Today’s guest post comes from Michael Fox, author of DeMystifying the Virtual Desktop. Michael Fox is a practicing expert working in the field of desktop virtualization. He has worked in IT for more than a decade, holds numerous technical certifications, speaks regularly at technical conferences and currently works as a Senior Architect in virtualization for EMC Consulting, the professional services division of EMC.
My hope for 2011 is that I have fewer meetings introducing people to the basics of desktop virtualization and more meetings about advanced topics in the field. I want to have more meetings on the kinds of desktop virtualization topics that allow us consultants to flex our muscles, bringing the considerable weight of our practice’s talent to solve an organization’s challenges. I want to have CIOs ask me how we can baseline the existing compute experience and then, using desktop virtualization, improve productivity for employee workflows. I want to have VPs considering acquisitions asking me questions about how desktop virtualization can accelerate the time it takes to complete integration.
If everyone read my book, that might happen. I wrote DeMystifying the Virtual Desktop to be a resource that gives decision makers an introduction to the use and application of the technology. It covers the basics of desktop virtualization like putting the user first, communicating across teams, understanding foundational technologies, doing assessments and analyzing designs to help understand costs. It was peer-reviewed and written in a completely agnostic way that does not mention any specific technology or vendor.
According to a number of studies that are out there, a large number of organizations have only just begun looking at this powerful technology. The good news for those of you just beginning your virtual desktop journey is that the products and reference architectures are getting better all of the time. Density inside the data center is increasing and the competition between platforms is quite healthy. There were so many improvements in 2010 that they are difficult to count. Protocol improvements enabled improved access to virtual desktops inside the data center. A number of new features, both hardware and software, are eliminating the storage challenges with centralized deployments. Lastly, the promise of the client-side hypervisor, with its centralized administration and decentralized execution, is beginning to come true.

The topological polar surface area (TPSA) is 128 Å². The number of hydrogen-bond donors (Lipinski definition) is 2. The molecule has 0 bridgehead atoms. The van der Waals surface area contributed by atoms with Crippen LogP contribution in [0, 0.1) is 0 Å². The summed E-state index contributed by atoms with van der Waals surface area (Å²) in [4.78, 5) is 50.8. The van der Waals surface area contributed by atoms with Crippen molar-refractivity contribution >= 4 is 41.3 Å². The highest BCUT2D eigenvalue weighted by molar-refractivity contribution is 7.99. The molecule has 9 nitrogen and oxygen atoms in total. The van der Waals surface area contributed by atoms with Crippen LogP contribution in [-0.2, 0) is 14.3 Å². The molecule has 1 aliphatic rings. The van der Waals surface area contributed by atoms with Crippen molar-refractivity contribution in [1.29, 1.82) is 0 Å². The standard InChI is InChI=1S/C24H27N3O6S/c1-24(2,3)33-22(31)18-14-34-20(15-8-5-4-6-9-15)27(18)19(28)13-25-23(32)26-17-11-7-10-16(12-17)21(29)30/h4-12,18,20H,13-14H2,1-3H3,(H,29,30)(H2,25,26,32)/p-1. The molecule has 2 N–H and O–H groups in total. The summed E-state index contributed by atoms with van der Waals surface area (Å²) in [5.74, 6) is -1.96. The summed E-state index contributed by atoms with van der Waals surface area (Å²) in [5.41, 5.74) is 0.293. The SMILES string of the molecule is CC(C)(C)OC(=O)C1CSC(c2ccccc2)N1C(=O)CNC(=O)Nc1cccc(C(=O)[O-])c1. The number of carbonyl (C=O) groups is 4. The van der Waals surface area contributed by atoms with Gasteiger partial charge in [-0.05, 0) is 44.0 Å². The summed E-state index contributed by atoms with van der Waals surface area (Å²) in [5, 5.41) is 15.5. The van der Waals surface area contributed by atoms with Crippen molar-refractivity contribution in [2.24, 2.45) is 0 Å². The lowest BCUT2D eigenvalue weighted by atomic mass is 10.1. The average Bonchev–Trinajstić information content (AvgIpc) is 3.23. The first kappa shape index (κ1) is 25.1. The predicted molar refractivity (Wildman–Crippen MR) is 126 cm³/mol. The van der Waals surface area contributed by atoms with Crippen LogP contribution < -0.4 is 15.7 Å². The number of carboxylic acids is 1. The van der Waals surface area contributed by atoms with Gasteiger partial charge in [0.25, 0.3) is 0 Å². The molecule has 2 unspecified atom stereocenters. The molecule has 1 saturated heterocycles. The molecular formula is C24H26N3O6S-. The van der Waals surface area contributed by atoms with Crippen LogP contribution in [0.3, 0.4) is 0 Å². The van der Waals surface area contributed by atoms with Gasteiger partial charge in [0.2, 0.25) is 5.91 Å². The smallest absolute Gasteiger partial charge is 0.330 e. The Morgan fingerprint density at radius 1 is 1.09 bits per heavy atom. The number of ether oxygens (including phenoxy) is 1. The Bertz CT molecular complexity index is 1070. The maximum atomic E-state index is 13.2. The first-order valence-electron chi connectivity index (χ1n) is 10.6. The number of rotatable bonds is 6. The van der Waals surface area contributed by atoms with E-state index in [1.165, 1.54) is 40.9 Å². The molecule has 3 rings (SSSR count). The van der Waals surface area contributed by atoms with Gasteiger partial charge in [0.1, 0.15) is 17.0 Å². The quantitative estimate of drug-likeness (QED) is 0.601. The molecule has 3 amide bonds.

Watch for a number of exciting new desktop virtualization developments in the coming quarters. I can’t say anything because of those pesky non-disclosure agreements, but there are a few real gems out there that I am really looking forward to bringing up with customers – the kind of developments that enhance the usability and value of desktop virtualization technologies for both end users and administrators. Density will continue to do what it does best – increase. Application performance will continue to advance to levels that are quite significant. Architectures that support sub second application startups, for example, will continue to become more and more common. There is even progress on desktop certifications. AppSense has two new certification tests coming to a testing center near you in February.
What we all know for certain is that 2011 will continue to be a year of conquering virtual desktop implementation challenges. Enterprises that implemented the technology early on will be considering ways to take advantage of new storage and application virtualization techniques. Companies performing Windows 7 migration will continue to consider desktop virtualization technologies at the same time. A change from 2010 will be the slew of tablets that are going to be invading our enterprises. This may in fact be a boon to the entire desktop virtualization space. If you think about it, the tablet and the virtual desktop may be a match made in heaven by giving users the ability to access any kind of application and/or an entire corporate desktop from the convenient devices.
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